The Supreme Court on Monday suspended till further notice an Islamabad High Court (IHC) ruling in which the latter had revoked a ban placed by the Election Commission of Pakistan (ECP) on new recruitment in government departments and work on new development projects ahead of the upcoming general elections.
The apex court ordered that the ban remain intact till it decides the case, DawnNewsTV reported.
The ECP had on April 11 barred the federal and provincial governments from hiring in all institutions; working on development plans approved on April 1 or after; and transferring funds for ongoing projects.
The ECP had stated that its decision was aimed at discouraging ‘pre-poll rigging’ through the use of government resources as incentives.
According to a Dawn report, the provincial governments had subsequently brought the matter to the notice of the Supreme Court, which had referred it to the IHC.
The apex court had on April 24 asked the IHC to rule on the matter within a week’s time.
An IHC bench comprising Justices Aamer Farooq and Mohsin Akhtar Kayani had subsequently heard a counsel for the provincial governments, who had argued that the ECP had usurped the powers of the governments in ordering the ban two months ahead of the expiry of the assemblies’ constitutional term.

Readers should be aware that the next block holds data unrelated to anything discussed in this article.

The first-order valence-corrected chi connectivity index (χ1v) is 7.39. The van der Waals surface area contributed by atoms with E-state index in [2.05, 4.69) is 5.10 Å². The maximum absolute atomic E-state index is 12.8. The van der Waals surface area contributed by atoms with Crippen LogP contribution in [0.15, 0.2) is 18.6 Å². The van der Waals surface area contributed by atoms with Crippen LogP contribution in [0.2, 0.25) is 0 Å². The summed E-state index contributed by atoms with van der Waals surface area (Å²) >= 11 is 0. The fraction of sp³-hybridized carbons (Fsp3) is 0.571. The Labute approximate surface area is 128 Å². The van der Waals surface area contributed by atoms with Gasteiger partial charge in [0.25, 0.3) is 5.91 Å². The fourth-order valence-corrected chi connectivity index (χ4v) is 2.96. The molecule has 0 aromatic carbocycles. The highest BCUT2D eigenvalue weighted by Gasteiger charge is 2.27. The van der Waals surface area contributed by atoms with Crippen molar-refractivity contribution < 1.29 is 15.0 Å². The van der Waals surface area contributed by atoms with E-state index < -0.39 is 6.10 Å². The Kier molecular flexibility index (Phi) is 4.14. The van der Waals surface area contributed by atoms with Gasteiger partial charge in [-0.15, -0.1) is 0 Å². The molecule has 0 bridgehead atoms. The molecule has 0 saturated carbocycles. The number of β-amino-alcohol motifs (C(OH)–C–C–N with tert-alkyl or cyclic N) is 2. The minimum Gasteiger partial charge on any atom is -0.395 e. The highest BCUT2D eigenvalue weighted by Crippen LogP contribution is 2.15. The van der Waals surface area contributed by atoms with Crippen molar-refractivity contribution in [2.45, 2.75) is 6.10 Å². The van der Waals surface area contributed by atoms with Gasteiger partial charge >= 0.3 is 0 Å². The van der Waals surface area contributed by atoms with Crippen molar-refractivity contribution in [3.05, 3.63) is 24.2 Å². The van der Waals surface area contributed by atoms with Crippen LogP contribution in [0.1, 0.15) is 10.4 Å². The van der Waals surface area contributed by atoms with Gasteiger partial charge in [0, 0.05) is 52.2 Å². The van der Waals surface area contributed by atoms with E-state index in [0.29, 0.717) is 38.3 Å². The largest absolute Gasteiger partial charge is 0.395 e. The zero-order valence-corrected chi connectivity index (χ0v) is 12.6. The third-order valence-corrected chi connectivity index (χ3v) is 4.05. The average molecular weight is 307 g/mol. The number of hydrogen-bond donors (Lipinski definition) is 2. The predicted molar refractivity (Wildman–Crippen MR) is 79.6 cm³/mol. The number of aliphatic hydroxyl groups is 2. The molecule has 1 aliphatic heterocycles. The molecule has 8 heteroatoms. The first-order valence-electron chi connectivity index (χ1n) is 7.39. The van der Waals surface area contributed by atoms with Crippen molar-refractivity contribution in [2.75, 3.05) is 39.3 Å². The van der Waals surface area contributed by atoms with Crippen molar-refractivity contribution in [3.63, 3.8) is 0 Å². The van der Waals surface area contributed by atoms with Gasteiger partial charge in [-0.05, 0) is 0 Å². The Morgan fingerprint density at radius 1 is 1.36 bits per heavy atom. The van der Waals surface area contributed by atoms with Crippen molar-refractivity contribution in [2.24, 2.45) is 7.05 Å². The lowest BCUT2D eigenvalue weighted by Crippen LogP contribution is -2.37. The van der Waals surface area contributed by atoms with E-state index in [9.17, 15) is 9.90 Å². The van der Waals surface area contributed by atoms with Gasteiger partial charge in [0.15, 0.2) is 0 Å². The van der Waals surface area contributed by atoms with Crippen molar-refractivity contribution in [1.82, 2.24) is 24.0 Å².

The provinces had argued that the ECP had interfered in the domain of the executive and that its decision had caused inconvenience to the public at large.
According to their counsel, the ECP could only issue such directives after issuing the election schedule.
The ECP, on its part, had defended the ban on recruitment and development activities, saying that it had been done to ensure a fair and transparent election.
However, on May 10, the IHC had set aside the ECP notification after which the election commission had petitioned the apex court to reconsider the decision.
Precedent exists, ECP says
ECP Secretary Babar Yaqoob had earlier made a similar argument before the apex court.
The chief justice of Pakistan had then asked the ECP secretary whether or not the commission had specific powers to impose such a ban.
The secretary had replied that the April 11 notification was issued in the light of the Supreme Court’s 2013 decision in the Workers Party case.
In the judgement, he had recalled, the SC had directed the ECP to conduct polls and make arrangements necessary to ensure that polls are conducted honestly, justly, fairly and in accordance with the law and that corrupt practices are guarded against in accordance with Article 218(3) of the Constitution.